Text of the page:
Gary Biglin

Local resident Gary Biglin asks questions of Bill Behling, business development manager of Capital Power, the company in charge of the Black Fork Wind Farm, at the Richland County Commissioners meeting on Thursday. 

MANSFIELD, Ohio – The Black Fork Wind Farm project is finally moving forward again with a new company at the helm.

The Richland County Commissioners met with Bill Behling, business development manager for Capital Power, during their regular meeting on Thursday to discuss the next steps for the wind farm project. Capital Power is the third company to acquire the Black Fork Wind Farm project in the past seven years.

“We’re here for the long term, we’re not a company that comes in and develops, flips it, sells it to somebody else and gets out of town,” said Behling. “We want to become a member of the community, and we’ll have 10 to 15 full-time turbine maintenance employees after a peak of 150 to 200 construction workers.”

“That’s what they all say,” replied Commissioner Tim Wert.

Behling explained Capital Power acquired the Black Fork Wind Farm from its previous owner, Element Power, towards the end of 2014. Element Power sold 14 of their ongoing projects to Capital Power, 10 wind power projects and four solar. Capital Power has completed four wind power projects in the past four years.

“Our goal is to be in a position to start construction a year from now, in the spring of 2017,” said Behling.

The Black Fork Wind Farm will consist of 91 wind turbines measuring at approximately 500 feet tall, spread out across 14,800 acres of private, mainly agricultural land leased from more than 100 landowners in Richland County.

Two years ago, the project was delayed in court when a group of local residents concerned about property values, noise, wear and tear on roads from heavy construction equipment and damage to the environment filed a lawsuit claiming the Ohio Power Siting Board prohibited their due process.

In December 2013, the Ohio Supreme Court upheld the Ohio Power Siting Board’s decision to approve the construction of the wind farm, ruling that the residents had ample input in the hearing process and never requested the hearing be suspended or continued.

Behling said currently the wind farm has received its certificate and stipulation agreement conditions from the Ohio Power Siting Board, and is currently completing the lease renewal process with affected landowners. Also in the process is updating environmental studies, securing power purchase agreements in the next six months, including determining megawatts, and completing local permitting activities.

One stipulation discussed at length was a road use maintenance agreement drafted by the Richland County Prosecutor’s office that Capital Power would be expected into prior to construction. The agreement would require that money be set aside for the repair of roads after the wind farm project is complete, a concern raised by landowners.

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“It’s been a policy of the county that bonding is not our preference in the road use agreement,” added Wert. “A bond can be argued, held up in court, stretched for many years, while in the meantime our roads suffer and we would be expected to come up with the money in the interim.”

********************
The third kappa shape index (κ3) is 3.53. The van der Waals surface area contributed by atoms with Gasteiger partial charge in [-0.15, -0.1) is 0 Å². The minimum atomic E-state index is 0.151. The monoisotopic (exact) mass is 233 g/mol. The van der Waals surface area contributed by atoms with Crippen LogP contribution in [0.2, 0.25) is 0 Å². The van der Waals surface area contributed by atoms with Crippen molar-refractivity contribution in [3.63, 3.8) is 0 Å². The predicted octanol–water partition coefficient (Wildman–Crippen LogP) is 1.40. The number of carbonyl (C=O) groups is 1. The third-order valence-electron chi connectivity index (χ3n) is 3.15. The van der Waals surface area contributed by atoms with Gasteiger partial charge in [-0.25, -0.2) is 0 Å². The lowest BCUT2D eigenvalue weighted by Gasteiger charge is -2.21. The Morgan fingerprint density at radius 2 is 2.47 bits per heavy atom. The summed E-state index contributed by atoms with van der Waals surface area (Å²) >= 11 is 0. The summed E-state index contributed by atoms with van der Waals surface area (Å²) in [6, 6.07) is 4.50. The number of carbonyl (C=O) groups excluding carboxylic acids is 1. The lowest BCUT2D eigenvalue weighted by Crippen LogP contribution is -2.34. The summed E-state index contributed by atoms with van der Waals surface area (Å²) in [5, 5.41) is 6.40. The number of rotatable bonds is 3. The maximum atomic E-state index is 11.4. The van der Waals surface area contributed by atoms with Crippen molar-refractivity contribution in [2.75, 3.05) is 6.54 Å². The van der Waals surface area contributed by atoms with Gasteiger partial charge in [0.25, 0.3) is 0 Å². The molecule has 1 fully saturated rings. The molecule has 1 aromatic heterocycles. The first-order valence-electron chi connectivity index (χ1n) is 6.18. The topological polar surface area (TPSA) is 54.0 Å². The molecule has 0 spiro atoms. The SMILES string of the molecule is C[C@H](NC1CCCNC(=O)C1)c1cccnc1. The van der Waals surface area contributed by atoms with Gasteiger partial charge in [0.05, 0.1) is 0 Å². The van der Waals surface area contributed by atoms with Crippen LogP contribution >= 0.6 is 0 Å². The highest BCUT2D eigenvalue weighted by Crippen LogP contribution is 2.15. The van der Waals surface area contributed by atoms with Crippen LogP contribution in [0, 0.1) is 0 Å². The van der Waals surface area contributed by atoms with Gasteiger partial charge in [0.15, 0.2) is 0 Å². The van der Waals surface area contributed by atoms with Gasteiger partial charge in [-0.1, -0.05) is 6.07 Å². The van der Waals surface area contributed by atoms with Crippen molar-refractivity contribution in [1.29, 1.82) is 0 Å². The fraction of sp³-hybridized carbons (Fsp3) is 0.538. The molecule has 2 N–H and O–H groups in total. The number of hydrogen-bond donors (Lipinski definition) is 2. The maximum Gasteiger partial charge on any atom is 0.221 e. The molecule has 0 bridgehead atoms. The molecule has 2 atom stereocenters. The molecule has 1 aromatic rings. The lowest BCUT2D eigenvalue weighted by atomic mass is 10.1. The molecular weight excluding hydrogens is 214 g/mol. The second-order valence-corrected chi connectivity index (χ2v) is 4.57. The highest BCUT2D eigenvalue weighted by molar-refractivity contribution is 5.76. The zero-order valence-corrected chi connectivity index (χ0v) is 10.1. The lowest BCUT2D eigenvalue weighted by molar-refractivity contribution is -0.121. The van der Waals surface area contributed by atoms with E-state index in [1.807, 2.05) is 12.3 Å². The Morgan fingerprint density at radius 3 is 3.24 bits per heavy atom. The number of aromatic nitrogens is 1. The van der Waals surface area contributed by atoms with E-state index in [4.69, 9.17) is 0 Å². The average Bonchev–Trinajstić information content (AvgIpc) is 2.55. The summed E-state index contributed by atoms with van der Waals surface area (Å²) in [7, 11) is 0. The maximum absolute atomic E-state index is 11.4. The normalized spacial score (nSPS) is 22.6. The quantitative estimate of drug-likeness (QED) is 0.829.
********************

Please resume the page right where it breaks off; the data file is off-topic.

Commissioners John and Wert

Commissioners Marilyn John and Tim Wert hear an update on the Black Fork Wind Farm at their Thursday meeting. 

Behling explained a fund would be established for decommissioning a wind turbine years down the road if they were rendered obsolete; Capital Power would be responsible for removing all wind turbine equipment up to four feet underground.

Other concerns raised by landowners include noise and shadow flicker, a phenomenon when the rotation of wind turbine blades causes alternating periods of shadow and light. Behling explained according to Capital Power’s stipulation, shadow flicker must be regulated to 30 hours per year and noise no louder than five decibels above the average nighttime decibel level.

The maximum number of wind turbines and wattage allowed by the Black Fork Wind Farm project is 91 turbines and 200 megawatts. The number of turbines depends on the type of turbines used, and the amount of megawatts produced by each turbine. Behling explained the turbine sites have been finalized, and turbines cannot be moved if they are unable to be built in their current assigned spots.

“We can’t move the turbines from the 91 locations,” he said. “If a couple land owners elect not to resign for whatever reason, or if a couple turbines drop out, we can’t then move those turbines to another place.”

Behling mentioned a four-mile stretch of land where access points and collection systems may require a redesign by request of the Ohio Power Siting Board. Resident Gary Biglin said later this was, in fact, not the case.

“The original certificate [from the Ohio Power Siting Board] is just fine with that route,” said Biglin. “But what he’s not being clear on is land this falls on landowners now that don’t want to re-sign. A reroute is not because the Siting Board says it shouldn’t go there now, it’s already approved. They’re not changing their mind and saying it can’t be there; some of their land acquisition rights are evaporating.”

Behling also noted three companies are in consideration for manufacturing the wind turbines – Siemans in Kansas, GE in Iowa, and Vestas in Colorado. Residents noted the importance of a national company is not to be understated.

“There are land owners right now who are teetering on the decision, do I go with this or away from this,” said resident Brett Heffner. “Choosing an American company may make a difference.”

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